Many would-be entrepreneurs float grand ideas about business success, but not every potential partner is willing to walk the walk. Rather than relying on collaborators’ words, focus instead on their actions. Does a candidate for partnership have prior experience running a business? Does his or her work record reflect long hours and commitment to a cause? Has your prospective partner shown flexibility in the past, deftly responding to unforeseen conditions, with timely, effective solutions?
Answers to these and other pertinent questions foreshadow what your working partnership will be like. In the end, a business partnership is always a leap of faith, but it’s best to leave your feet planted firmly on the ground, until you’re comfortable with a would-be partner’s work ethic and dedication to your shared professional ambitions.
Refine Job Roles and Expectations
Whenever you partner, it’s essential to clearly articulate each stakeholder’s role in the arrangement. Without clear-cut duties and responsibilities assigned to specific partners, it’s too easy for important details to fall through the cracks. And when things do go wrong (and they will) loose job descriptions result in finger-pointing, rather than unified problem solving. Your goal before launching a partnership should be individual accountability for every aspect of your commercial venture.
Kristen Kimberly Marquet, founder and creative director of Fem Founder, once considered aligning her business with a West Coast partner. While vetting the proposed partnership, Marquet found her team would be responsible for driving most of the revenue for the venture. Weighing the heavy expectation against the benefits of the partnership, Marquet chose not to make the move.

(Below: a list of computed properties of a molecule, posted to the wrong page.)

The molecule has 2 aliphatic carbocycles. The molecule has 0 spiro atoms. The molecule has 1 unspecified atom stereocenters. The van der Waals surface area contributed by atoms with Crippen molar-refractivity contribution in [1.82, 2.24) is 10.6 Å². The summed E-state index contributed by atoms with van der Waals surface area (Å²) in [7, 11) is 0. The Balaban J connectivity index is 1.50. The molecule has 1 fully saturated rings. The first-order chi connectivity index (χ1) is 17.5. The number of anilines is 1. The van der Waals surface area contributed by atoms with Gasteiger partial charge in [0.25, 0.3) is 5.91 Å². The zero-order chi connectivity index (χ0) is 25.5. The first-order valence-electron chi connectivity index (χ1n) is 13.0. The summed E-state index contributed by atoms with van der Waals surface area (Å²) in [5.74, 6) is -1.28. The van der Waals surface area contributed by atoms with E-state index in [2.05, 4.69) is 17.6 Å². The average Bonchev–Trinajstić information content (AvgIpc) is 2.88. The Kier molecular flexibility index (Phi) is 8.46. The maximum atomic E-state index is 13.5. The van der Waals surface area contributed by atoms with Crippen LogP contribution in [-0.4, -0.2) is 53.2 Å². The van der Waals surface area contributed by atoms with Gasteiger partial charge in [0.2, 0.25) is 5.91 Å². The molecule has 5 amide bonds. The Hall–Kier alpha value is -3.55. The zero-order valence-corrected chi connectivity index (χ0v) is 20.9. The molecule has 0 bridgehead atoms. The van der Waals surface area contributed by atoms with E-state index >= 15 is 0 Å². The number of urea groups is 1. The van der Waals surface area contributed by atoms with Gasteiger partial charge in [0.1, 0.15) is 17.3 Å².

Preserve Partnership Details in Writing
Handshake agreements are risky, because as time passes, the involved parties may form different recollections about prior agreements. Even if you’re striking-out in business with a family member or a trusted person you’ve known for years, partnership agreements should note every detail of the arrangement, including contingencies for various scenarios.
How are profits to be split? What happens if a partner dies? How much personal capital did each partner invest? Anticipating scenarios and accounting for various professional outcomes can help you and your partner avoid problems later, should questions or inconsistencies arise.
Answer a Tennis Question
Effective partnerships prevail when each partner’s skill set compliments the other’s. If you’re considering a business partnership, Infinite Windows co-founder, Esteban Kadamani, suggests a tennis metaphor, which may help you evaluate potential partnerships. “Would I pick the person as my doubles partner in tennis?” asks Kadamani, before aligning with a business partner. He believes the answer provides clues about partners’ ability to work well together, achieve balance, and effectively communicate about diverse business issues.
Launching with a partner adds a number of unique considerations to the already lengthy list of startup concerns. Before making partnership commitments, it’s important to vet potential collaborators, define work roles and professional expectations, and create a written record of your partnership agreement.